The Greyscale Bitcoin Trust (OTC:GBTC) set a trust record after the FTX collapse by trading at a 42% discount to the net asset value of its Bitcoin (BTC-USD) holdings . While closed-end funds and trusts often trade at small discounts to their net asset or liquidation value, it is extremely rare that any fund trades at a 42% discount.
The Mechanics Of GBTC’s Discount
The Greyscale Bitcoin Trust is not an ETF (it wants to be), thus it does not trade based on the value of its underlying value of its holdings like an ETF would. Rather, its trust structure causes it to trade like a closed-end fund, subject to the price that investors are willing to pay for it.
In addition, for the unfamiliar, you cannot take Bitcoin out of GBTC by being an owner of GBTC units. It is not a brokerage like Coinbase
So, while the value of the Bitcoin in the trust was worth 42% more than the trust’s trading price on the exchange the other day, that’s what investors were willing to pay, so that’s what the price was. A simple supply and demand equation.
When GBTC was only bitcoin game in town, market demand outstripped supply, shares of GBTC was trading at a premium or for more than the underlying bitcoin it represents. This was the case for much of 2015 to 2019.
When supply outstripped demand (roughly around the time Bitcoin ETFs became available), shares of GBTC flipped to trading at a discount.
Closed-end fund firm Nuveen explains that closed-end funds trade at discounts frequently, especially during volatile times. If that’s the case, why wouldn’t you buy a closed-end fund or trust trading at a discount? That’s actually a good question with a legitimate answer.
The Reasons GBTC Trades At A Discount
A CEF or trust might trade at a discount because people anticipate there is a high risk that the underlying assets could trade lower in value. In essence, this is the market partially anticipating a price decline in the underlying assets, in this case Bitcoin.
So, why did demand fall for the Grayscale Bitcoin Trust in the first place? Probably a combination of competition from ETFs, fear of falling Bitcoin prices and limited liquidity for the fund – both internally to dispose of assets and externally of having a large market to sell GBTC into should there be a volatility driven deeper dive in price.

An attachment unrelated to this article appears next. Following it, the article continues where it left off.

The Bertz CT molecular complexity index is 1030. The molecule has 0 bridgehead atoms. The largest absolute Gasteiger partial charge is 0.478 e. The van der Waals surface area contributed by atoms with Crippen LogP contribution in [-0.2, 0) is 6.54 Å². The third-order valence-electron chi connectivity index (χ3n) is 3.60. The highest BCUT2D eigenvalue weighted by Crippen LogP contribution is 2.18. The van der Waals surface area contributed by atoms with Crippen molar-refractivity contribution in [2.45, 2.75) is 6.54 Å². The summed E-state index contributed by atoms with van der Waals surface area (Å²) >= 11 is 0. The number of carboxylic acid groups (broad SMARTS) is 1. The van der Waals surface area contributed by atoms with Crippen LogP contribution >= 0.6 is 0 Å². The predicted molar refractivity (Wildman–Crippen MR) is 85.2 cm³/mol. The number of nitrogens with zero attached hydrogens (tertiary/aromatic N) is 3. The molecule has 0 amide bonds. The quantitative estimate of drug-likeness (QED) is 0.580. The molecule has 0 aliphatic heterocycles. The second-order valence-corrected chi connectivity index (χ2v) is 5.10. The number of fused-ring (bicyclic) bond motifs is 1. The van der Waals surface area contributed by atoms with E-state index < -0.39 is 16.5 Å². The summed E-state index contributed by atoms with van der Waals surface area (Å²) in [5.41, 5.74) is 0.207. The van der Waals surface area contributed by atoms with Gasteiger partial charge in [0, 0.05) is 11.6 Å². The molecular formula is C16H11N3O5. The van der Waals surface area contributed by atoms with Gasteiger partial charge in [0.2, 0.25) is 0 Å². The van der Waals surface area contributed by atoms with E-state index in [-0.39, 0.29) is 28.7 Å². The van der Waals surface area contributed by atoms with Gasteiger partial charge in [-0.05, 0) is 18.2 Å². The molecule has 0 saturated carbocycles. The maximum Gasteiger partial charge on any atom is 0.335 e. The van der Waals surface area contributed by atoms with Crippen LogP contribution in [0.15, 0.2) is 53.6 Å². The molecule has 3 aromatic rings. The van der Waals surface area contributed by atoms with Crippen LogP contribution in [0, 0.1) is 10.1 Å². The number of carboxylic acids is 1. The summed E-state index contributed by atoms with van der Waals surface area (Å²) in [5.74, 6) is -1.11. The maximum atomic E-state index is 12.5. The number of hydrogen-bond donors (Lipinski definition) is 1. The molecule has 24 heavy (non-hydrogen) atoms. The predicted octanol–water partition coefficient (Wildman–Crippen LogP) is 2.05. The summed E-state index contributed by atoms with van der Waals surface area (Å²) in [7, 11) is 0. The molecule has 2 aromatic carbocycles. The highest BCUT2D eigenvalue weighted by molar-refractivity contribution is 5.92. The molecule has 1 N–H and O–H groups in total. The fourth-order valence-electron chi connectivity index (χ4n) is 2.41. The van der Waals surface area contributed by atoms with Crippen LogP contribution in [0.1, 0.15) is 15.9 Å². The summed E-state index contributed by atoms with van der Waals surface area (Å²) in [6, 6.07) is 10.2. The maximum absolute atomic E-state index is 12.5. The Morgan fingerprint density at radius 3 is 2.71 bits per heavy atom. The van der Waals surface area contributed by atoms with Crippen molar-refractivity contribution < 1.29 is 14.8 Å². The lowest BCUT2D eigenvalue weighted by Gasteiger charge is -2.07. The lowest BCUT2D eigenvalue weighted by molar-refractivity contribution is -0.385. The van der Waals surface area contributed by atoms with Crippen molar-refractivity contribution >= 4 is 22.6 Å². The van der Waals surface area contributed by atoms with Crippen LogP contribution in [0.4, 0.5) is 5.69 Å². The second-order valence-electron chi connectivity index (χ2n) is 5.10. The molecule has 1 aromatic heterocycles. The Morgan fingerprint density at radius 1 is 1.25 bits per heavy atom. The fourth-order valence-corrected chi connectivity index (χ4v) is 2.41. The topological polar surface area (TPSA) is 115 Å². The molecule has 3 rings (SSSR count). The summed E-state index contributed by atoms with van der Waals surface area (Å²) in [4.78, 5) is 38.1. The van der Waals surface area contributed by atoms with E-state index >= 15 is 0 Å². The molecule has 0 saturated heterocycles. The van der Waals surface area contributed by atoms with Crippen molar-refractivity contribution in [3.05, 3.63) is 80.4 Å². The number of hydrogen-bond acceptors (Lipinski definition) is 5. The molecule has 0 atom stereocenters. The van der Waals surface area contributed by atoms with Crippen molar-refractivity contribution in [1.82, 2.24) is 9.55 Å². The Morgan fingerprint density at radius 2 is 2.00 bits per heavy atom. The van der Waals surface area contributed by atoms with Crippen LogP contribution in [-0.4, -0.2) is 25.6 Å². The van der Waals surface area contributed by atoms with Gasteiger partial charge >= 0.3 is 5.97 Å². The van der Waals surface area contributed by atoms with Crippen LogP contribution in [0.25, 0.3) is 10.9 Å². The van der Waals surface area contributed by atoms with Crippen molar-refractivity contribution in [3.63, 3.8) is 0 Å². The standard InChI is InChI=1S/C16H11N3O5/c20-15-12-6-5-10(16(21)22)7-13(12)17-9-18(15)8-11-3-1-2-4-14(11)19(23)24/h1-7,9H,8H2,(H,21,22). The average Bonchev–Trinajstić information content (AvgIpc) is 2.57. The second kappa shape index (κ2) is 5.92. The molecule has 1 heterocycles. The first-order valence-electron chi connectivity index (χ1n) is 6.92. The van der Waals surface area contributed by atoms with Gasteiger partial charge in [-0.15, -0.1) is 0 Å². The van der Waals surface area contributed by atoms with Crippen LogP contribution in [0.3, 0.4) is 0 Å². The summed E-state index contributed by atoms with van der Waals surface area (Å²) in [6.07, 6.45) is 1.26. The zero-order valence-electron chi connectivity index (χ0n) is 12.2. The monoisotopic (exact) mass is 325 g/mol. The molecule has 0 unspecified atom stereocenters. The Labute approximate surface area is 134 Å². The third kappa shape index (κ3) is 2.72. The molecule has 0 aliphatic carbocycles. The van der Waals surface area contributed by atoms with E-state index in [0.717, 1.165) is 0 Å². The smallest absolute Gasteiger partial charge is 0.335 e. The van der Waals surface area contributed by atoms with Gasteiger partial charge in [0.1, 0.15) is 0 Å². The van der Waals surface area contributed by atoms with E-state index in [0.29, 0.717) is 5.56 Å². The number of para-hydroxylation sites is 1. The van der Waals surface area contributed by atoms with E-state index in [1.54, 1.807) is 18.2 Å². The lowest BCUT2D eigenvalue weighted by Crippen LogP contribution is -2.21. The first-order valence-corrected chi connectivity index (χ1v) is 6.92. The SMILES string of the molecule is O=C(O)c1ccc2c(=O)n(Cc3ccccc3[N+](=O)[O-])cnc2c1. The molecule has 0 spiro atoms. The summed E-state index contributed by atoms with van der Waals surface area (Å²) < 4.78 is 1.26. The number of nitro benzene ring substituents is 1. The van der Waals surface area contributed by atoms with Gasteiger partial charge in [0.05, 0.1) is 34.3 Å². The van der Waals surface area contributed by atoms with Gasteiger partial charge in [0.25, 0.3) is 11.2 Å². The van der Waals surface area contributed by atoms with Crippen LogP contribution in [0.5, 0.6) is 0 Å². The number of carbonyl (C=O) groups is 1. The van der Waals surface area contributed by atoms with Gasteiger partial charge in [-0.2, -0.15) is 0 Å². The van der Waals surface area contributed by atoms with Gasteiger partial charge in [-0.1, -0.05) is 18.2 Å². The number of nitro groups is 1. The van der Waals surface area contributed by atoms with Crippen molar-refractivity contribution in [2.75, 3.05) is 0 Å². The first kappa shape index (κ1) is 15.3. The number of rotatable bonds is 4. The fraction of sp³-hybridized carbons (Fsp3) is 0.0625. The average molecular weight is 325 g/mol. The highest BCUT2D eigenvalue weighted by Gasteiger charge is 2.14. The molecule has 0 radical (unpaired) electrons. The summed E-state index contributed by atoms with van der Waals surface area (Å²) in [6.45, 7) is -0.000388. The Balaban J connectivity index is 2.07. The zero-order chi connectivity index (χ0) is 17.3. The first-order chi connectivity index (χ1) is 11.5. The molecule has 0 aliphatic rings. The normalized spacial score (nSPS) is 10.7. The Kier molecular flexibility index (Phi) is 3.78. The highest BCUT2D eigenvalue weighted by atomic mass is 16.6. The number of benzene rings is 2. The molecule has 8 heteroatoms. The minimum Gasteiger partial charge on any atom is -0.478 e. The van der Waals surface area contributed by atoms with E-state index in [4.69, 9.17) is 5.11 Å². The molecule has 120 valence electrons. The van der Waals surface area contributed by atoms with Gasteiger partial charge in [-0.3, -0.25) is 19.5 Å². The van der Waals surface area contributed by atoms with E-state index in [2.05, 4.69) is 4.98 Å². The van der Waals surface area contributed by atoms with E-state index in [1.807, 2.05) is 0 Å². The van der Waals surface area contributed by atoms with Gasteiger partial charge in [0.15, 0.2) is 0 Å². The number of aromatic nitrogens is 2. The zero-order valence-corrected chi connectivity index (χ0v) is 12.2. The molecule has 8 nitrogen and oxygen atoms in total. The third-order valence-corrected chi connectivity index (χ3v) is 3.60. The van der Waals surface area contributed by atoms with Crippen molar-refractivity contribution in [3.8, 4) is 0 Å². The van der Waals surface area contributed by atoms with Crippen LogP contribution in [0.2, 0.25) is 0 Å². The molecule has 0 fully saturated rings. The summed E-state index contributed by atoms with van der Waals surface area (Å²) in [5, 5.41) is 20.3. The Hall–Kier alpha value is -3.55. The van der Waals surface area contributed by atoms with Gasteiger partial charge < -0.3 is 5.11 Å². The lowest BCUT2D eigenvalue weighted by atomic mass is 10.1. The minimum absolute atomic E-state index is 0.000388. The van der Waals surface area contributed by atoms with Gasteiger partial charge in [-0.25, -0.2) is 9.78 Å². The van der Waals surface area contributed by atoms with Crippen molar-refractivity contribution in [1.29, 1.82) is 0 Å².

A few days ago, crypto lender BlockFi said it unwound its entire position in GBTC and would not take shares as collateral, before walking back the statement hours later. Why would it do that? Well, if needs liquidity, it wants an asset that is highly liquid and has at least some semblance of stable value.
Blockfi is also a firm that suddenly announced layoffs and might be heading to bankruptcy due to its ties to FTX which filed bankruptcy last week. FTX apparently overleveraged its balance sheet and backed that leverage with its own coin which had very little real value it turns out. Now, Blockfi suddenly has a liquidity crisis.
So, you have to consider if the falling price of Bitcoin recently is part of a capitulation event caused from Sam Blankman-Field and FTX’s BankRuptcy. This event has actually mimicked the Fed’s tightening policy by sapping crypto liquidity.
With Bitcoin falling from a high of around $69,000 to slightly under $16,000 in about the past year, it’s understandable that people are scared of a further decline in Bitcoin prices. Add a lower liquidity threshold for GBTC and it trades at a deep discount.
And, as mentioned, there is a lot of fully liquid Bitcoin ETFs available now – 18 by my count. All are currently futures based products, which is interesting to me when considering how crummy futures based commodity ETFs have treated investors over the years.
Will GBTC Close The Discount Gap?
That depends on what you think of Bitcoin, the structure of Grayscale Bitcoin Trust, and, prepare to have your noodle twisted, what the future structure of the Grayscale Bitcoin Trust might be.